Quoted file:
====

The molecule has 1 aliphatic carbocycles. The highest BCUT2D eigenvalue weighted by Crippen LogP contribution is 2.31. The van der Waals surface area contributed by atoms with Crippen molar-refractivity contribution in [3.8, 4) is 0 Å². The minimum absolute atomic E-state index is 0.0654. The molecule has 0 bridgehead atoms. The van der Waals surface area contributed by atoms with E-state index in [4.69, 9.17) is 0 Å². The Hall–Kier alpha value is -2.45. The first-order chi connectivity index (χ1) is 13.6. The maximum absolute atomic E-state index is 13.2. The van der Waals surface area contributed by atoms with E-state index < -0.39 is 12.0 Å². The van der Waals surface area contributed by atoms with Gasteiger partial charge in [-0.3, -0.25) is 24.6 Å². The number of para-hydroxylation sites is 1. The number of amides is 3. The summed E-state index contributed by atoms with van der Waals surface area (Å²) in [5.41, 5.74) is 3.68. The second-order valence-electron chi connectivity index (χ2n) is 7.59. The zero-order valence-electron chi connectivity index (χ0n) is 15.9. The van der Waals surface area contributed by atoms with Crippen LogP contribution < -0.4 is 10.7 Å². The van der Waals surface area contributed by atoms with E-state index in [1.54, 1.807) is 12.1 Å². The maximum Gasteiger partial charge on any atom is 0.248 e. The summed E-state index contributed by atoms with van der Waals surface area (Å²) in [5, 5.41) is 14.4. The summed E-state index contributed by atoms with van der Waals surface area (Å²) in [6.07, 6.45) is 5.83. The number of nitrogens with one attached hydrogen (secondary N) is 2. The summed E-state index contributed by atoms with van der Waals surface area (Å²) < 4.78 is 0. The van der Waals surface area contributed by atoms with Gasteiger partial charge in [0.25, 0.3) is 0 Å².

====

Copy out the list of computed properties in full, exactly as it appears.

The molecule has 1 aliphatic carbocycles. The highest BCUT2D eigenvalue weighted by Crippen LogP contribution is 2.31. The van der Waals surface area contributed by atoms with Crippen molar-refractivity contribution in [3.8, 4) is 0 Å². The minimum absolute atomic E-state index is 0.0654. The molecule has 0 bridgehead atoms. The van der Waals surface area contributed by atoms with E-state index in [4.69, 9.17) is 0 Å². The Hall–Kier alpha value is -2.45. The first-order chi connectivity index (χ1) is 13.6. The maximum absolute atomic E-state index is 13.2. The van der Waals surface area contributed by atoms with E-state index < -0.39 is 12.0 Å². The van der Waals surface area contributed by atoms with Gasteiger partial charge in [-0.3, -0.25) is 24.6 Å². The number of para-hydroxylation sites is 1. The number of amides is 3. The summed E-state index contributed by atoms with van der Waals surface area (Å²) in [5.41, 5.74) is 3.68. The second-order valence-electron chi connectivity index (χ2n) is 7.59. The zero-order valence-electron chi connectivity index (χ0n) is 15.9. The van der Waals surface area contributed by atoms with Crippen LogP contribution < -0.4 is 10.7 Å². The van der Waals surface area contributed by atoms with E-state index in [1.54, 1.807) is 12.1 Å². The maximum Gasteiger partial charge on any atom is 0.248 e. The summed E-state index contributed by atoms with van der Waals surface area (Å²) in [5, 5.41) is 14.4. The summed E-state index contributed by atoms with van der Waals surface area (Å²) in [6.07, 6.45) is 5.83. The number of nitrogens with one attached hydrogen (secondary N) is 2. The summed E-state index contributed by atoms with van der Waals surface area (Å²) < 4.78 is 0. The van der Waals surface area contributed by atoms with Gasteiger partial charge in [0.25, 0.3) is 0 Å².